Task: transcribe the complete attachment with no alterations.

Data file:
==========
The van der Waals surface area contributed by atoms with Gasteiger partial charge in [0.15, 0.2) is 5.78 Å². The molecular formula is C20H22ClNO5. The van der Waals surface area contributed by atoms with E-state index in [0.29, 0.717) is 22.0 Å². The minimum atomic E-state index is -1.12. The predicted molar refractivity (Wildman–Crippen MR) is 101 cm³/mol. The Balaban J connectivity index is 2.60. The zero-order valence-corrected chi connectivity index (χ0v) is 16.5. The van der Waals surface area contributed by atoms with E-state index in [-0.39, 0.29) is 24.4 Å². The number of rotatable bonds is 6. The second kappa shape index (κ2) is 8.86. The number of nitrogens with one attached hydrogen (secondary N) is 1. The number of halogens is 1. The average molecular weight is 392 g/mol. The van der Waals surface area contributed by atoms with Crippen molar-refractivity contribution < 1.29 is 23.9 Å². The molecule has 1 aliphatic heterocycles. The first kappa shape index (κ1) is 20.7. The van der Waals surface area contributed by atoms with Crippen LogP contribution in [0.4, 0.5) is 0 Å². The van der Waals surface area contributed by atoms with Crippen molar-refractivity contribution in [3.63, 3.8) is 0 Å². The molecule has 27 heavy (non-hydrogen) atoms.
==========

The van der Waals surface area contributed by atoms with Gasteiger partial charge in [0.15, 0.2) is 5.78 Å². The molecular formula is C20H22ClNO5. The van der Waals surface area contributed by atoms with E-state index in [0.29, 0.717) is 22.0 Å². The minimum atomic E-state index is -1.12. The predicted molar refractivity (Wildman–Crippen MR) is 101 cm³/mol. The Balaban J connectivity index is 2.60. The zero-order valence-corrected chi connectivity index (χ0v) is 16.5. The van der Waals surface area contributed by atoms with E-state index in [-0.39, 0.29) is 24.4 Å². The number of rotatable bonds is 6. The second kappa shape index (κ2) is 8.86. The number of nitrogens with one attached hydrogen (secondary N) is 1. The number of halogens is 1. The average molecular weight is 392 g/mol. The van der Waals surface area contributed by atoms with Crippen molar-refractivity contribution < 1.29 is 23.9 Å². The molecule has 1 aliphatic heterocycles. The first kappa shape index (κ1) is 20.7. The van der Waals surface area contributed by atoms with Crippen LogP contribution in [0.4, 0.5) is 0 Å². The van der Waals surface area contributed by atoms with Crippen molar-refractivity contribution in [3.63, 3.8) is 0 Å². The molecule has 27 heavy (non-hydrogen) atoms.